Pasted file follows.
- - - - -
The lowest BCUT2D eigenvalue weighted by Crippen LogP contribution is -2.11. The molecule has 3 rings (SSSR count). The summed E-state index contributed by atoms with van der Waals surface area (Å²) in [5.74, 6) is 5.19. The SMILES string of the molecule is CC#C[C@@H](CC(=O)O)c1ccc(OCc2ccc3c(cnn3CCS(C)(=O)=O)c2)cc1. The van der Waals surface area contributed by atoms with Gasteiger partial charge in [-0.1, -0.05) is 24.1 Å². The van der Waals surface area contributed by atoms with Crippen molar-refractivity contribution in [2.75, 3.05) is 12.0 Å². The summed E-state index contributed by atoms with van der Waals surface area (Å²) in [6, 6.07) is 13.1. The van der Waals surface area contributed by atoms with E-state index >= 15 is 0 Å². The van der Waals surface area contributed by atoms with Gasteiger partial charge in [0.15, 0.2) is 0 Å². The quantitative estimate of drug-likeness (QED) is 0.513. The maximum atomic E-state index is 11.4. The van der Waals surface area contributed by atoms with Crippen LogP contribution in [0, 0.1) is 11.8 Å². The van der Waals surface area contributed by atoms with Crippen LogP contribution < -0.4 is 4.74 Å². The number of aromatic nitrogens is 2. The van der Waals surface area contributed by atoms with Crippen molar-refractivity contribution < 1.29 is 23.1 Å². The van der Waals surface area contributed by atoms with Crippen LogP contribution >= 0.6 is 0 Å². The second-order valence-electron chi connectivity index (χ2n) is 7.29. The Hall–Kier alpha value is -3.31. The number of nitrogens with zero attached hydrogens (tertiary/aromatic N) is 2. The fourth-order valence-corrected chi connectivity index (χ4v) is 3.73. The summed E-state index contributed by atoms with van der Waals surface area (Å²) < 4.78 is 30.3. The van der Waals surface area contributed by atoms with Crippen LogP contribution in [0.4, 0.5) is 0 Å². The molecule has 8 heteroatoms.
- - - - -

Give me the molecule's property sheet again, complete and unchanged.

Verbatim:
The lowest BCUT2D eigenvalue weighted by Crippen LogP contribution is -2.11. The molecule has 3 rings (SSSR count). The summed E-state index contributed by atoms with van der Waals surface area (Å²) in [5.74, 6) is 5.19. The SMILES string of the molecule is CC#C[C@@H](CC(=O)O)c1ccc(OCc2ccc3c(cnn3CCS(C)(=O)=O)c2)cc1. The van der Waals surface area contributed by atoms with Gasteiger partial charge in [-0.1, -0.05) is 24.1 Å². The van der Waals surface area contributed by atoms with Crippen molar-refractivity contribution in [2.75, 3.05) is 12.0 Å². The summed E-state index contributed by atoms with van der Waals surface area (Å²) in [6, 6.07) is 13.1. The van der Waals surface area contributed by atoms with E-state index >= 15 is 0 Å². The van der Waals surface area contributed by atoms with Gasteiger partial charge in [0.15, 0.2) is 0 Å². The quantitative estimate of drug-likeness (QED) is 0.513. The maximum atomic E-state index is 11.4. The van der Waals surface area contributed by atoms with Crippen LogP contribution in [0, 0.1) is 11.8 Å². The van der Waals surface area contributed by atoms with Crippen LogP contribution < -0.4 is 4.74 Å². The number of aromatic nitrogens is 2. The van der Waals surface area contributed by atoms with Crippen molar-refractivity contribution < 1.29 is 23.1 Å². The van der Waals surface area contributed by atoms with Crippen LogP contribution >= 0.6 is 0 Å². The second-order valence-electron chi connectivity index (χ2n) is 7.29. The Hall–Kier alpha value is -3.31. The number of nitrogens with zero attached hydrogens (tertiary/aromatic N) is 2. The fourth-order valence-corrected chi connectivity index (χ4v) is 3.73. The summed E-state index contributed by atoms with van der Waals surface area (Å²) < 4.78 is 30.3. The van der Waals surface area contributed by atoms with Crippen LogP contribution in [0.4, 0.5) is 0 Å². The molecule has 8 heteroatoms.